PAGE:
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Heavily Armed Soldiers Accompany Mebara to Court 

(Cameroonpostline.com) — Twenty-six heavily armed agents of the multipurpose taskforce of the National Gendarmerie surrounded Jean-Marie Atangana Mebara and kept guard at the premises of the Mfoundi High Court during a hearing on the Albatross affair last Thursday.

Mebara (R) before court session

A war-like scene prevailed and an atmosphere of tension hung in the air as the gendarmes, some in combat gear, alighted from a 30-seater bus minutes before the start of the court proceedings. A confident-looking Atangana Mebara, dressed in an elaborate white agbada traditional wear had sat among them in the bus during the journey from the Kondengui Maximum Security Prison. The intimidating scenario caused some minutes of reluctance on the part of the accused to alight from the bus.

With the tight-security presence maintained inside the court room, Mebara desolately issued concerns for his life. “I don’t feel secure with this security build-up,” he said to the hearing of those at earshot. Presiding Judge Gilbert Schlick kept the start of the session until the arrival of lawyers of the accused.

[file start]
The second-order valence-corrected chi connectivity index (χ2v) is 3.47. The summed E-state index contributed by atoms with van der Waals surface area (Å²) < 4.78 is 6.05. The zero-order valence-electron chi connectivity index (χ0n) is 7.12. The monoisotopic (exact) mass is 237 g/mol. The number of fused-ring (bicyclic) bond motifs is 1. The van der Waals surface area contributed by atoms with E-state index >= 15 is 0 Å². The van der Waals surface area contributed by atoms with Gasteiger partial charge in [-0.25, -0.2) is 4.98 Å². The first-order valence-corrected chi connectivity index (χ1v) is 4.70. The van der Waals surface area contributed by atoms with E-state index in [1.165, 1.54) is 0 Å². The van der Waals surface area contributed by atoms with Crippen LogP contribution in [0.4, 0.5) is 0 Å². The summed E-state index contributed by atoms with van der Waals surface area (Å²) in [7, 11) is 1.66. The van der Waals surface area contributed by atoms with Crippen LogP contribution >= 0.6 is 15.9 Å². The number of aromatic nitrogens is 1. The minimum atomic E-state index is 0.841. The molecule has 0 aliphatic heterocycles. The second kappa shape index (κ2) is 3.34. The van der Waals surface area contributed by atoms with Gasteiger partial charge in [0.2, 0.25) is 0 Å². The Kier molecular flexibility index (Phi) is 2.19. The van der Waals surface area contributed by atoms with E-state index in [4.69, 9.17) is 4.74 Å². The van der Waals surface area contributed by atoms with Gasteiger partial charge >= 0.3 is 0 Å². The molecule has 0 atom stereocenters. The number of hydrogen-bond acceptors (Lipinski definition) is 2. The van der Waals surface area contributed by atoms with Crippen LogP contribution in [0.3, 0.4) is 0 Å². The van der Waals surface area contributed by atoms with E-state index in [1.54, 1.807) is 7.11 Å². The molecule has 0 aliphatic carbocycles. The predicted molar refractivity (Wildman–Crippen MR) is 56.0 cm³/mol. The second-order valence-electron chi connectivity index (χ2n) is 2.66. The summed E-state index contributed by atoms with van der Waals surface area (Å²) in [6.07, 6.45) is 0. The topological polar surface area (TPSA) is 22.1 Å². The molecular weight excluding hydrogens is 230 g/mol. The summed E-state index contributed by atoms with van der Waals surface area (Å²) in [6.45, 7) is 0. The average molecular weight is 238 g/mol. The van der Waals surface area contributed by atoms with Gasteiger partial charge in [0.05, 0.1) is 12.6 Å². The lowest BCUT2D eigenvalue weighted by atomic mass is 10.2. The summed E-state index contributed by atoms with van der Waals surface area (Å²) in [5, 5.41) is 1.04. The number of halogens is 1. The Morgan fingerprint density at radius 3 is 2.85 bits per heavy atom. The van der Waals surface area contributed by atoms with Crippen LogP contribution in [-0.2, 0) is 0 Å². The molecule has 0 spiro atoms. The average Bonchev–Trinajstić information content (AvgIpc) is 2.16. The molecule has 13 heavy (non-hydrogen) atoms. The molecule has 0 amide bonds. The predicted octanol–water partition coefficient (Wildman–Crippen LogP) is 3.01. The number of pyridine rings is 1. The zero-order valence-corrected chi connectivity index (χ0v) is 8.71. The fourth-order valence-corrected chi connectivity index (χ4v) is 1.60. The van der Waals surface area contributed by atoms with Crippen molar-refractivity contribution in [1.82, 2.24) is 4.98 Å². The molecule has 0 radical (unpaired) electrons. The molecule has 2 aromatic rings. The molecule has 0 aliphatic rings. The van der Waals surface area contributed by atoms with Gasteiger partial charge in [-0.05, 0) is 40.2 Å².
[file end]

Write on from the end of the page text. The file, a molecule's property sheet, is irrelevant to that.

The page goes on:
Applications tendered by the defense counsel for Mebara to be released on bail were not entertained by the judge. In the course of the hearing, Justice Schlick persistently remained firm towards the accused and scolded him at some instances. The session was adjourned to 18 January.

Attempts made by some observers in the audience to have Atangana Mebara sign an autograph on his recently published book, “Letters from Beyond”, were thwarted by a fierce-looking gendarmerie lieutenant who seized a copy offered for signature. The daughter of the accused, Therese Atanagana Mebara, to whom one of the letters in the book is addressed, was harshly denied a chance outside the courtroom to converse with her father just before he got on the bus. She exploded into tears just like her aunts did during the very tense court session.

Some human rights observers present in court last Thursday admit that it was the most intimidating hearing since the start of the anti-corruption crackdown. To many, the only right the accused enjoyed was the presence of his counsels – Barristers Ekani and Assira. Beyond this, no other right was enjoyed. They pointed at instances during which the presiding judge was simply unwilling to listen to Mebara.

Analysts here hold that Atangana Mebara is paying the price of being a boisterous ‘prisoner’ who found the courage to publish a book. “Letters for Beyond” was published and launched last month and put in circulation a few days ago by Paris-based publisher Harmattan. The book prefaced by Christian Cardinal Tumi has received unprecedented public attention and put Mebara in the headlines throughout the past month. This unusual exposure, analysts say, has upset the Yaounde regime.

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